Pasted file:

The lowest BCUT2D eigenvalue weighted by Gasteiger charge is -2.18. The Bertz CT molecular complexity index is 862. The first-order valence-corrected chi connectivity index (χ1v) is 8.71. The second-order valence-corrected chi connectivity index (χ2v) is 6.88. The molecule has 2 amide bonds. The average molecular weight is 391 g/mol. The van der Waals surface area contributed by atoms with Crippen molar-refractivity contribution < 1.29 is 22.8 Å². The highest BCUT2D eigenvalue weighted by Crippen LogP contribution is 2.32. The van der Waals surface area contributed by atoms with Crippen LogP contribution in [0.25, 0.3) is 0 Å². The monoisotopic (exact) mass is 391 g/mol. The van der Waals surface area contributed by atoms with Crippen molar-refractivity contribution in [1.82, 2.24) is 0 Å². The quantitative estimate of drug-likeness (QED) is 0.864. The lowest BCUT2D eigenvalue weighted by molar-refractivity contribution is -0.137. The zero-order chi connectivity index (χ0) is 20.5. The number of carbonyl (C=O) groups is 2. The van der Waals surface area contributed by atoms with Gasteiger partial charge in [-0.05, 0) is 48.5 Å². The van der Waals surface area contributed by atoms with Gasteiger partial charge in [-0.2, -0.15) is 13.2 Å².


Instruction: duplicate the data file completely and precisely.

The lowest BCUT2D eigenvalue weighted by Gasteiger charge is -2.18. The Bertz CT molecular complexity index is 862. The first-order valence-corrected chi connectivity index (χ1v) is 8.71. The second-order valence-corrected chi connectivity index (χ2v) is 6.88. The molecule has 2 amide bonds. The average molecular weight is 391 g/mol. The van der Waals surface area contributed by atoms with Crippen molar-refractivity contribution < 1.29 is 22.8 Å². The highest BCUT2D eigenvalue weighted by Crippen LogP contribution is 2.32. The van der Waals surface area contributed by atoms with Crippen LogP contribution in [0.25, 0.3) is 0 Å². The monoisotopic (exact) mass is 391 g/mol. The van der Waals surface area contributed by atoms with Crippen molar-refractivity contribution in [1.82, 2.24) is 0 Å². The quantitative estimate of drug-likeness (QED) is 0.864. The lowest BCUT2D eigenvalue weighted by molar-refractivity contribution is -0.137. The zero-order chi connectivity index (χ0) is 20.5. The number of carbonyl (C=O) groups is 2. The van der Waals surface area contributed by atoms with Gasteiger partial charge in [-0.05, 0) is 48.5 Å². The van der Waals surface area contributed by atoms with Gasteiger partial charge in [-0.2, -0.15) is 13.2 Å².